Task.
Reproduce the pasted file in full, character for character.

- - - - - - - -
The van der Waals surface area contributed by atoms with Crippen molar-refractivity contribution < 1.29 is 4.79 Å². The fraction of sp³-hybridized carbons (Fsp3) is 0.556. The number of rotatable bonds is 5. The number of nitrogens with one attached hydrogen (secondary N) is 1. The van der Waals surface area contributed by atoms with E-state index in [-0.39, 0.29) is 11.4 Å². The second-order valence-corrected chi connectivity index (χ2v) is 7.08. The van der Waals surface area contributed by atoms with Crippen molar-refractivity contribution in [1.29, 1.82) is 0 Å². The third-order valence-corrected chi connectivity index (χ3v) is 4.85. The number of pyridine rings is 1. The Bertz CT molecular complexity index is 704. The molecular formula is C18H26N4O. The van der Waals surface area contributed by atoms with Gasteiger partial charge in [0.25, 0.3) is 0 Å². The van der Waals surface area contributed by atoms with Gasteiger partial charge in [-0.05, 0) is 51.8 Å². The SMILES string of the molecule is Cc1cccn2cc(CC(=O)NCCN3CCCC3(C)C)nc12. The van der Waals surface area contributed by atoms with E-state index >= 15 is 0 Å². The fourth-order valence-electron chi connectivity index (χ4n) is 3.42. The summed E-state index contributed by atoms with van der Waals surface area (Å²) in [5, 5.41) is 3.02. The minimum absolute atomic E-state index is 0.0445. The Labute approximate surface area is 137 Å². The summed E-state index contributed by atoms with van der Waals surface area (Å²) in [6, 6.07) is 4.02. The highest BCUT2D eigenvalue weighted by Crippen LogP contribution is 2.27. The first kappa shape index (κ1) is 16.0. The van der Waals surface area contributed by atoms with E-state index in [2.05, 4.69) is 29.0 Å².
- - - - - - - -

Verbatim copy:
The van der Waals surface area contributed by atoms with Crippen molar-refractivity contribution < 1.29 is 4.79 Å². The fraction of sp³-hybridized carbons (Fsp3) is 0.556. The number of rotatable bonds is 5. The number of nitrogens with one attached hydrogen (secondary N) is 1. The van der Waals surface area contributed by atoms with E-state index in [-0.39, 0.29) is 11.4 Å². The second-order valence-corrected chi connectivity index (χ2v) is 7.08. The van der Waals surface area contributed by atoms with Crippen molar-refractivity contribution in [1.29, 1.82) is 0 Å². The third-order valence-corrected chi connectivity index (χ3v) is 4.85. The number of pyridine rings is 1. The Bertz CT molecular complexity index is 704. The molecular formula is C18H26N4O. The van der Waals surface area contributed by atoms with Gasteiger partial charge in [0.25, 0.3) is 0 Å². The van der Waals surface area contributed by atoms with Gasteiger partial charge in [-0.05, 0) is 51.8 Å². The SMILES string of the molecule is Cc1cccn2cc(CC(=O)NCCN3CCCC3(C)C)nc12. The van der Waals surface area contributed by atoms with E-state index >= 15 is 0 Å². The fourth-order valence-electron chi connectivity index (χ4n) is 3.42. The summed E-state index contributed by atoms with van der Waals surface area (Å²) in [5, 5.41) is 3.02. The minimum absolute atomic E-state index is 0.0445. The Labute approximate surface area is 137 Å². The summed E-state index contributed by atoms with van der Waals surface area (Å²) in [6, 6.07) is 4.02. The highest BCUT2D eigenvalue weighted by Crippen LogP contribution is 2.27. The first kappa shape index (κ1) is 16.0. The van der Waals surface area contributed by atoms with E-state index in [2.05, 4.69) is 29.0 Å².